“AAA leadership is working with our legal counsel to determine the Academy’s position and plans regarding the ADA initiative. We will keep our members informed as more information becomes available.”

It’s clear that there is some support for the academy to join in the battle. At least two former AAA presidents, Angela Loavenbruck, EdD, and Robert Glaser, PhD, have written to AAA officials urging them to join with ADA in a coalition.

Loavenbruck wrote, “I would hope that the academy is going to wholeheartedly support this effort by ADA. The ASHA CCC’s and their monopoly on accreditation are the two remaining anachronisms that continue to tie the audiology profession to ASHA. Let’s hope the ADA’s David is the first step in getting rid of the ASHA Goliath once and for all.”

 


1 Comment

  1. Your timely article causes me to recall two recent incidents that are pertinent to your discussion. The first one occurred when I decided to not send in my CEUs to ASHA, despite the fact that my employer, Gallaudet University, pays my ASHA dues. Finally I wanted to take a stand that possessing the CCC-A is NOT needed for to practice (I currently hold licensure in both DC and Maryland). I too received the letter mentioned in your article.

    The second incident occurred a couple of months ago when I received a panicked email from one of my recent graduates asking me to assist her in submitting her clock hours to the state licensure board where she now practices. Her employer had informed her that she was required to apply for the CCC-A in order to bill Medicare for audiological services. I advised my graduate to inform her employer that this is not the case and all that is needed for billing is a state license. Unfortunately, her employer continued to insist that the CCC-A was necessary so I took it up a notch and let the employer know that we would be discussing this with Dr. Debbie Abel, Director of Reimbursement and Practice Compliance at the American Academy of Audiology AAA). Voila! The next day the graduate informed me that the CCC-A was no longer being required.

    These incidents gave me pause and I decided it was time to provide full disclosure of the licensure, certification, and accreditation landscape to my students and wrote what turned out to be a six-page paper that lays out the situations an provides an accurate road map to the ability to practice audiology. Students are our profession’s future and we owe it to them to provide them with the truth so that they can advocate for themselves and for our profession’s autonomy.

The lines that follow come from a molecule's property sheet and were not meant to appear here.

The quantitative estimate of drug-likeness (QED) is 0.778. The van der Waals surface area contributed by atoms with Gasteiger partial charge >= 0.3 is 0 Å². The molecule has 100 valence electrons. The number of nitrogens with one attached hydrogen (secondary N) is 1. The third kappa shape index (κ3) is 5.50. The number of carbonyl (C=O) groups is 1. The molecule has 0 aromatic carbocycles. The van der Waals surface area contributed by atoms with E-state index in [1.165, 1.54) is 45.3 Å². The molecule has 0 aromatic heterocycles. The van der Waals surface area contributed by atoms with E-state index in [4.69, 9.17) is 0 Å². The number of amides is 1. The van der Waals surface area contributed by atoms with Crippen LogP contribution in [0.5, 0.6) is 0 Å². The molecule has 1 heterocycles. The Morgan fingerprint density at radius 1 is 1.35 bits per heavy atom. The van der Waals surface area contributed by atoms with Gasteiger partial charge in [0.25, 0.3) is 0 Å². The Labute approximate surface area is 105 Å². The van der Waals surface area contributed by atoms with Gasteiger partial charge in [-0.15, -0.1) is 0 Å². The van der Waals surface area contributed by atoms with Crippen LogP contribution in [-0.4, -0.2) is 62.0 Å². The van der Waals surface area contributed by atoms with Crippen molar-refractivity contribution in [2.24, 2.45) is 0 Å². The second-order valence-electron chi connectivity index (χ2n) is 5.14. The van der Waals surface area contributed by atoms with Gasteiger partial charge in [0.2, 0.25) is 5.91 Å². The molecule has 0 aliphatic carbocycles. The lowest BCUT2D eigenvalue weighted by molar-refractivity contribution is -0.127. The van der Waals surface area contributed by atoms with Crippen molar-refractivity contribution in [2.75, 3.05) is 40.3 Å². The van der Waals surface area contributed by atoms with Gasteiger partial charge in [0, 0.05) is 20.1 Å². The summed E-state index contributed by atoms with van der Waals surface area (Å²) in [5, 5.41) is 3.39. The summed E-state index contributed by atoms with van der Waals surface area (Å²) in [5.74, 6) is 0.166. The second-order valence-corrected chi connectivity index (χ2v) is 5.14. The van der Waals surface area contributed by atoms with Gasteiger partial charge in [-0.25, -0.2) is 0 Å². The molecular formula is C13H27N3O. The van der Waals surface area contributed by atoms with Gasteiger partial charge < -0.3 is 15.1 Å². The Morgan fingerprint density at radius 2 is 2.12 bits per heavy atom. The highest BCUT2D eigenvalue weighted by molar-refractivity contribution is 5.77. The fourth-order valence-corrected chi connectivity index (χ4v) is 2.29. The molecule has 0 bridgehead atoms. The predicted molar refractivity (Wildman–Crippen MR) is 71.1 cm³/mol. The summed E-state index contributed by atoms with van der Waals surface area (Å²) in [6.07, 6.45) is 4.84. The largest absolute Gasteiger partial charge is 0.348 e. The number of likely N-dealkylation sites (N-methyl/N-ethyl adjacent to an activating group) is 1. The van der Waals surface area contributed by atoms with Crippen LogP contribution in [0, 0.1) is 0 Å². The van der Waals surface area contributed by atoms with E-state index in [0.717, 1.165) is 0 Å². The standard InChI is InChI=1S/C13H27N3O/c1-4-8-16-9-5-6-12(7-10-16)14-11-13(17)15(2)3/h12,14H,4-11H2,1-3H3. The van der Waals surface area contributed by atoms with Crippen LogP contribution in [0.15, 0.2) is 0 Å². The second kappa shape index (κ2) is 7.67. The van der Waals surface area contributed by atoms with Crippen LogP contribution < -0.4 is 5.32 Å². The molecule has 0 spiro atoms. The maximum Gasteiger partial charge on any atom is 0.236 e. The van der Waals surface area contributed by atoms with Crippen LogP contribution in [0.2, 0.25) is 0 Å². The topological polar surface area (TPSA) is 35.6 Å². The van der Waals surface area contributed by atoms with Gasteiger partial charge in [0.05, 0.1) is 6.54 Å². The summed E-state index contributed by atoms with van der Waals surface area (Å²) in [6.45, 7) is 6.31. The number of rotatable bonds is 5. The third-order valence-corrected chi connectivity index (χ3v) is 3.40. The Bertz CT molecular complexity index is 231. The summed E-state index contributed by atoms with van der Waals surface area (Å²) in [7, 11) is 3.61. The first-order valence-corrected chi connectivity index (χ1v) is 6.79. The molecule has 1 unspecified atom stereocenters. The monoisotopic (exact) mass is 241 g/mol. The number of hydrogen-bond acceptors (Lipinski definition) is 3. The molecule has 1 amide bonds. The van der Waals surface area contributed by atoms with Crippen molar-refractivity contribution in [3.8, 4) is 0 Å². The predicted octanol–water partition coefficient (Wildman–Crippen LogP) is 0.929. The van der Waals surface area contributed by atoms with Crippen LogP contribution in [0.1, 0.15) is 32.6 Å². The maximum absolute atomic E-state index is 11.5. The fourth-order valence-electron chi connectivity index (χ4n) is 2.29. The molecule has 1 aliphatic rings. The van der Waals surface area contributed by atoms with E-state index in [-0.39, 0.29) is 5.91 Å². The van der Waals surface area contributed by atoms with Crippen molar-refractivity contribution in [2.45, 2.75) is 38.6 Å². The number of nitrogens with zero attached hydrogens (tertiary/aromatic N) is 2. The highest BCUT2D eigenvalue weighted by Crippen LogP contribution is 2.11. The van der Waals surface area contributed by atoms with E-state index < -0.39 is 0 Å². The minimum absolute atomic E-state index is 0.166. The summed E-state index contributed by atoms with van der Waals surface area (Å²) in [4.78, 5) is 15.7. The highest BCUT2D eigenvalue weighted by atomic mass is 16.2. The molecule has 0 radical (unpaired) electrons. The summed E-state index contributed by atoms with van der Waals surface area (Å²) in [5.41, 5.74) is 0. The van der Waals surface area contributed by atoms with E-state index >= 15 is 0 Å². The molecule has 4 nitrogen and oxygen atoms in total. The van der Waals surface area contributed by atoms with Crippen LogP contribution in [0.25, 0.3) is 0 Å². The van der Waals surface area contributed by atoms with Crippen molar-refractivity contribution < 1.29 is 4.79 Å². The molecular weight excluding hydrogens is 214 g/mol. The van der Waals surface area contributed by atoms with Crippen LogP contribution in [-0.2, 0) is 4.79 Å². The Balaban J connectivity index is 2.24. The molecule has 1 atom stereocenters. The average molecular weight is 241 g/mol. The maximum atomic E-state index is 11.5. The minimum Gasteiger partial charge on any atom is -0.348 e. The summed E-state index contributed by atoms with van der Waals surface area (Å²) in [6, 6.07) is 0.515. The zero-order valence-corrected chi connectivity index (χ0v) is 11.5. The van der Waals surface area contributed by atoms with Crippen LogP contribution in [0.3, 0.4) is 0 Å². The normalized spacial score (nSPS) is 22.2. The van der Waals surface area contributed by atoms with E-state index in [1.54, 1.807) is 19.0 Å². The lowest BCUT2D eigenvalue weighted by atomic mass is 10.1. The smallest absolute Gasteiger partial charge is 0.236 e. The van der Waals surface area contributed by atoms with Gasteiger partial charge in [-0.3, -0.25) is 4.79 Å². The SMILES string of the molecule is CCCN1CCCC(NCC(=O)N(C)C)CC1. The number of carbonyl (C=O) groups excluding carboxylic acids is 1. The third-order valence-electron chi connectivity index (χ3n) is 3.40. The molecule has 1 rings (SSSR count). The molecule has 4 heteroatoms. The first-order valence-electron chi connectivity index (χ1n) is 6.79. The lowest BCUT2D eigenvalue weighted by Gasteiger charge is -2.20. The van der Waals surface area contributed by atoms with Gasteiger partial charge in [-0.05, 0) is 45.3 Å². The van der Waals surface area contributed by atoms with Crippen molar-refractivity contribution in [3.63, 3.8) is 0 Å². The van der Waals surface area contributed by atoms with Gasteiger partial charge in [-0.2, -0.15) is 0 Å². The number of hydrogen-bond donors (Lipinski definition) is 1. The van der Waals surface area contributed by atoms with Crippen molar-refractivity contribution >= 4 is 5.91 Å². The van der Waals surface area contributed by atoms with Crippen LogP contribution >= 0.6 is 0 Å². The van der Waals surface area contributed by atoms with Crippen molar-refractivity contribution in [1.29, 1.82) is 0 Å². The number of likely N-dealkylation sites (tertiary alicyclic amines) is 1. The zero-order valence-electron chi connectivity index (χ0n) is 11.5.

Like many “dual programs” that train both audiologists and speech-language pathologist, Gallaudet’s training program is accredited by the Council on Academic Accreditation in Audiology and Speech-Language Pathology (CCA).* However, it is imperative to understand that just because a program is accredited by CCA does NOT mean that its audiology students are required to be supervised during their clinical rotations by preceptors holding the CCC-A. Obtainment of the CCC-A is optional, not mandatory. This is very important as many intern- and externship sites no longer require their employees (who may serve as training program preceptors) to hold the CCC-A. The only time clinical hours need to be obtained under ASHA certified audiologists are if and when a student has made it clear that he or she desires to obtain the CCC-A. Programs need to explain to students the difference among the concepts of accreditation, licensure and certification. I believe that once a student understands the differences, then he or she can make a decision on what to do. For example, many of my graduates are now obtaining ABA board certification rather than the CCC-A.

    In a perfect world, all politicians would vote for the good of the country, despite their ideological leanings. And in this same world all audiology organizations would also work together to represent a united front to congress to promote autonomy for our profession, rather than fighting with each other and making our profession look like it eats its young. But the world is not perfect and change is not easy. And we owe it to our students to honestly lay out the facts so that they have the knowledge they need to fulfill their dreams and become the professionals who take our profession to the next level.

    Cynthia Compton-Conley, PhD
    Gallaudet University
    Washington, DC.

    *In the interest of full disclosure, I should point out that I serve as a board member of the Accreditation Commission on Audiology Education (ACAE) and believe that all AuD programs should apply for this more rigorous, audiology focused, outcome-based accreditation. For more information, go to: http://acaeaccred.org/

Comments are closed.